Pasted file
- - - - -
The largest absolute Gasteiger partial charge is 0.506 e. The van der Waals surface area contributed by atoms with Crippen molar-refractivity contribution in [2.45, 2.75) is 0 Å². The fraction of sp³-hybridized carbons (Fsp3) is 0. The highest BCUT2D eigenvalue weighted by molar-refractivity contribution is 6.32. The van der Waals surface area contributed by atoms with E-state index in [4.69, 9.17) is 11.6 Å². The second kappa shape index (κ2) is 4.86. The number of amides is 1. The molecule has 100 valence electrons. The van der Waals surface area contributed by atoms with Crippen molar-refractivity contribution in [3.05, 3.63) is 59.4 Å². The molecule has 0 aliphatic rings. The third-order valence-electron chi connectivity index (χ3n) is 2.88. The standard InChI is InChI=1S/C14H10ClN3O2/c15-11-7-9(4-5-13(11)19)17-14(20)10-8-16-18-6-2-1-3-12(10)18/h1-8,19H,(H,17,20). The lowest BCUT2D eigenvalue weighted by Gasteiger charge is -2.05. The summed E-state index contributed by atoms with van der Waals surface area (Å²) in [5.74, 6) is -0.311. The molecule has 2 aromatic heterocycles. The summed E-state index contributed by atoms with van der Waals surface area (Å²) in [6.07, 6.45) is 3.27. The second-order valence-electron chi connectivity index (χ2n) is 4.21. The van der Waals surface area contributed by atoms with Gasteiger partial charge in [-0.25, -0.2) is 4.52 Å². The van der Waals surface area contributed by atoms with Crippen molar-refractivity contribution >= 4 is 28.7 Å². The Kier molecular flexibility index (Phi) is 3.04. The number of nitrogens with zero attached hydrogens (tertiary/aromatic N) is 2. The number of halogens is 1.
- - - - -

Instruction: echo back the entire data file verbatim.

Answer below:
The largest absolute Gasteiger partial charge is 0.506 e. The van der Waals surface area contributed by atoms with Crippen molar-refractivity contribution in [2.45, 2.75) is 0 Å². The fraction of sp³-hybridized carbons (Fsp3) is 0. The highest BCUT2D eigenvalue weighted by molar-refractivity contribution is 6.32. The van der Waals surface area contributed by atoms with E-state index in [4.69, 9.17) is 11.6 Å². The second kappa shape index (κ2) is 4.86. The number of amides is 1. The molecule has 100 valence electrons. The van der Waals surface area contributed by atoms with Crippen molar-refractivity contribution in [3.05, 3.63) is 59.4 Å². The molecule has 0 aliphatic rings. The third-order valence-electron chi connectivity index (χ3n) is 2.88. The standard InChI is InChI=1S/C14H10ClN3O2/c15-11-7-9(4-5-13(11)19)17-14(20)10-8-16-18-6-2-1-3-12(10)18/h1-8,19H,(H,17,20). The lowest BCUT2D eigenvalue weighted by Gasteiger charge is -2.05. The summed E-state index contributed by atoms with van der Waals surface area (Å²) in [5.74, 6) is -0.311. The molecule has 2 aromatic heterocycles. The summed E-state index contributed by atoms with van der Waals surface area (Å²) in [6.07, 6.45) is 3.27. The second-order valence-electron chi connectivity index (χ2n) is 4.21. The van der Waals surface area contributed by atoms with Gasteiger partial charge in [-0.25, -0.2) is 4.52 Å². The van der Waals surface area contributed by atoms with Crippen molar-refractivity contribution >= 4 is 28.7 Å². The Kier molecular flexibility index (Phi) is 3.04. The number of nitrogens with zero attached hydrogens (tertiary/aromatic N) is 2. The number of halogens is 1.